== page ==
What is the difference between a cabriolet and a roadster?
Convertible, cabriolet, roadster, formula one race car…All of these vehicles expose the top of your head to the elements, but what sets them apart? Are they just buzz words or do they have meaning? Especially if you are shopping for a new Mercedes-Benz, you have probably asked yourself, “What is the difference between a cabriolet and a roadster?” After reading this article, you’ll be like, “Ohhh, so simple. I could have thought of that myself!”
As you may have expected, cabriolet is a foreign word for convertible. It defines a vehicle that has a hard- or soft-top retractable roof. This can be found on a sedan, coupe, wagon, or even an SUV in some cases. In the Mercedes-Benz lineup, you can look to the C-Class, E-Class, and S-Class for examples.
The weird part is the word itself. Cabriolet is quite obviously a French word, so why does it pop up in the German auto industry? As it turns out, the Germans stole this word and use it to describe a vehicle with a convertible roof. It’s too bad though, because we like the direct German translation for convertible better; umwandelbar.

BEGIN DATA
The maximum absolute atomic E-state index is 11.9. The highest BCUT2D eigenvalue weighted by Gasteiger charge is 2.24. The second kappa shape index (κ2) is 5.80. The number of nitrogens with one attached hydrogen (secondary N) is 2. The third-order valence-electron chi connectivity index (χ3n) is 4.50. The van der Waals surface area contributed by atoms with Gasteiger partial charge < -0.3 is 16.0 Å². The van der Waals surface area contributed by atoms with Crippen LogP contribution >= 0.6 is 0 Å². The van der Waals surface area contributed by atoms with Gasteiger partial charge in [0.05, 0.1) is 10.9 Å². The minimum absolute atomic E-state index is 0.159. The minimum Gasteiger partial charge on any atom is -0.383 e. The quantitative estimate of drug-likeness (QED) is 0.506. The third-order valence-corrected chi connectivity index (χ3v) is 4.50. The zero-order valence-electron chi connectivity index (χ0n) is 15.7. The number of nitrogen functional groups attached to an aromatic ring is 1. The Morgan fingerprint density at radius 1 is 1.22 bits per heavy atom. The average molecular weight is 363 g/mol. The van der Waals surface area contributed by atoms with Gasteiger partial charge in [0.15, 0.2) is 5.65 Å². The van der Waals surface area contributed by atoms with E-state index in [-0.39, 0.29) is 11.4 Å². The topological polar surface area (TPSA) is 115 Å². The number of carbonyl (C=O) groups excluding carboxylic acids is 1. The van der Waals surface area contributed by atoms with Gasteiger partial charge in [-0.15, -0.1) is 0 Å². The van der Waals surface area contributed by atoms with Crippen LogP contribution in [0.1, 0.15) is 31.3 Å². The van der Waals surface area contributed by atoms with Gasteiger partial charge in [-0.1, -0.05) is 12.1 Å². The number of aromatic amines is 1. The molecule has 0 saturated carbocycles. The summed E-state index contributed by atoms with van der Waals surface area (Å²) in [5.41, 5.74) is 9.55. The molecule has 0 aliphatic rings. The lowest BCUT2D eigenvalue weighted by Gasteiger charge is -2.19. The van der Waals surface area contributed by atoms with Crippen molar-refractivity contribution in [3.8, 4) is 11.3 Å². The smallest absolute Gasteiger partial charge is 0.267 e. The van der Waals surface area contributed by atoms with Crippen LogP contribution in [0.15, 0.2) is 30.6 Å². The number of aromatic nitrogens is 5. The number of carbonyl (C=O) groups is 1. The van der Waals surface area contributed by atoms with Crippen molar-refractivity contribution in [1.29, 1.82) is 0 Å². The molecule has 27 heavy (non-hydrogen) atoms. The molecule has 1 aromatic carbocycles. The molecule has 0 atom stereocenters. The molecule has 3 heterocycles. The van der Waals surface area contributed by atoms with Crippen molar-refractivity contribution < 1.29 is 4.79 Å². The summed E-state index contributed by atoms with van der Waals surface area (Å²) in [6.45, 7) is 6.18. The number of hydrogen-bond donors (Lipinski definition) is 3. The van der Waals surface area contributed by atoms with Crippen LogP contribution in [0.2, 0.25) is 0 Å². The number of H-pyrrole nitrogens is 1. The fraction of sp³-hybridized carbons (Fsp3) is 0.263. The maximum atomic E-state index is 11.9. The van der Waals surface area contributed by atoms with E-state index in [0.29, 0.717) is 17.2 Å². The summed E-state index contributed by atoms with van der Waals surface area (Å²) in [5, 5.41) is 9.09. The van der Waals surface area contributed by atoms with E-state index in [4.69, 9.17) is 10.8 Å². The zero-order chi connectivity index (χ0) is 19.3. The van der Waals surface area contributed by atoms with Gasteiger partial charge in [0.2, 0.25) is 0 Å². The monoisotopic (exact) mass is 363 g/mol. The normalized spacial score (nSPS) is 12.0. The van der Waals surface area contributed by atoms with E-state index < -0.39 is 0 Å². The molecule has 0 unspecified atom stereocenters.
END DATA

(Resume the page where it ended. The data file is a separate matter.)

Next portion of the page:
Just like our old friends the square and the rectangle, a roadster is a convertible but a convertible is not necessarily a roadster. Roadster defines a vehicle that has an open top, two doors, two seats, and is made for sport. It is not a race car by any means, but it is enough to keep the average driver on the edge of his or her seat. If this article isn’t enough to answer your question, let us have it! There is a comment section below that is calling your name.